Chancery Explains the Rule “Equity will not Enjoin a Libel” – and its Limited Exception
The Court of Chancery in several recent decisions has addressed the limited circumstances in which it may have jurisdiction to enjoin future speech. See, e.g., Perlman v. Vox Media, Inc., 2019 WL 2647520 (Del. Ch. Jun. 27, 2019); Organovo Hldgs., Inc. v. Dimitrov, 162 A. 3d 102 (Del. Ch. 2017). Here, Vice Chancellor Glasscock explains the maxim “[e]quity will not enjoin a libel” and the limited potential exceptions. In particular, and subject to constitutional free speech limitations, Chancery may enjoin future speech in the nature of “trade libel” as a remedy for a separate “non-speech” business tort over which it has jurisdiction.
By way of background, Preston Hollow, an investor in high-yield municipal yield bonds, alleged that Nuveen used its market power to derogate Preston Hollow to Deutsche Bank and other financial institutions, and that Nuveen threatened retaliation against those institutions if they continued to do business with Preston Hollow. This campaign was allegedly in retaliation for Nuveen missing out on a public offering structured by Preston Hollow. Preston Hollow asserted claims for tortious interference with contract, interference with prospective business advantage, a New York state antitrust claim, and defamation.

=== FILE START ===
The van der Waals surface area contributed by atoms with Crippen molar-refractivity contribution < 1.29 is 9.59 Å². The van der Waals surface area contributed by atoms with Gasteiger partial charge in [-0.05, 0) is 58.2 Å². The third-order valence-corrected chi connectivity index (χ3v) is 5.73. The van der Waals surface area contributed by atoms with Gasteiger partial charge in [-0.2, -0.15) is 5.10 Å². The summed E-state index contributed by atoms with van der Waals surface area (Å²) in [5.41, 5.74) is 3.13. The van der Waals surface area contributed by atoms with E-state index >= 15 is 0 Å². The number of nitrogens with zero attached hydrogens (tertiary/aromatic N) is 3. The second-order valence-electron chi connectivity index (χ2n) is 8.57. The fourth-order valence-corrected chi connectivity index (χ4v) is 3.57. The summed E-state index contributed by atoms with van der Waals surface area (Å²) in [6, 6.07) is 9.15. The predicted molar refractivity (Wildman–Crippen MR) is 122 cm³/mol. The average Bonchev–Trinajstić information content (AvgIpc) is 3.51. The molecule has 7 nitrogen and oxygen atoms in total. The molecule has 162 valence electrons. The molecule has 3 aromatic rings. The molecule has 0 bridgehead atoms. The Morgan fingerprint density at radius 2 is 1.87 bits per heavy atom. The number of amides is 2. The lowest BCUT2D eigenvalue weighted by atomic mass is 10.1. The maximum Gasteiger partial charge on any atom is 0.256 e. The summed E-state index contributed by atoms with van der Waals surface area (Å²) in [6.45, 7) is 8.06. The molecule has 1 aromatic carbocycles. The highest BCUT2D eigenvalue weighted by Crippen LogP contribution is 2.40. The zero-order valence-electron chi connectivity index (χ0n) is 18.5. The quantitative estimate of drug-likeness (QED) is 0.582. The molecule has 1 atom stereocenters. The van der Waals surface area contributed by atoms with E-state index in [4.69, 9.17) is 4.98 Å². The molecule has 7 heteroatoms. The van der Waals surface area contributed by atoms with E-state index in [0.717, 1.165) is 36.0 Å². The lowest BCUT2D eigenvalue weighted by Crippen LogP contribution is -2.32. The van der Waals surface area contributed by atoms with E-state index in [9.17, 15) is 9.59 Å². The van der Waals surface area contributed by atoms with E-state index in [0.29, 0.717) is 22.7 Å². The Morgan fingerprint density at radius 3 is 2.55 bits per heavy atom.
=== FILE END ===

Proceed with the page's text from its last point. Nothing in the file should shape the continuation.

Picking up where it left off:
Reviewing the available precedent, the Court of Chancery dismissed the defamation claim, which sought only to enjoin future slanderous or libelous statements by Nuveen. The Court did not find the historical “trade libel” exception to the general maxim broad enough to allow for the possibility of a stand-alone cause of action for defamation in the Court of Chancery where the sole remedy sought was an injunction. In other circumstances, it reasoned, the Court could consider an injunction of future speech in the nature of trade libel if necessitated by the “threatened continuance of a separate non-speech tort” such as unfair competition (or modern variants like tortious interference or claims for unfair and deceptive business practices), but the Court could not issue such an injunction solely on the basis of a defamation claim. The Court also noted that, because it lacked jurisdiction to consider the alleged slander, it “need not address the additional United States and Delaware constitutional concerns that would accompany consideration of the broad injunction sought here.”Share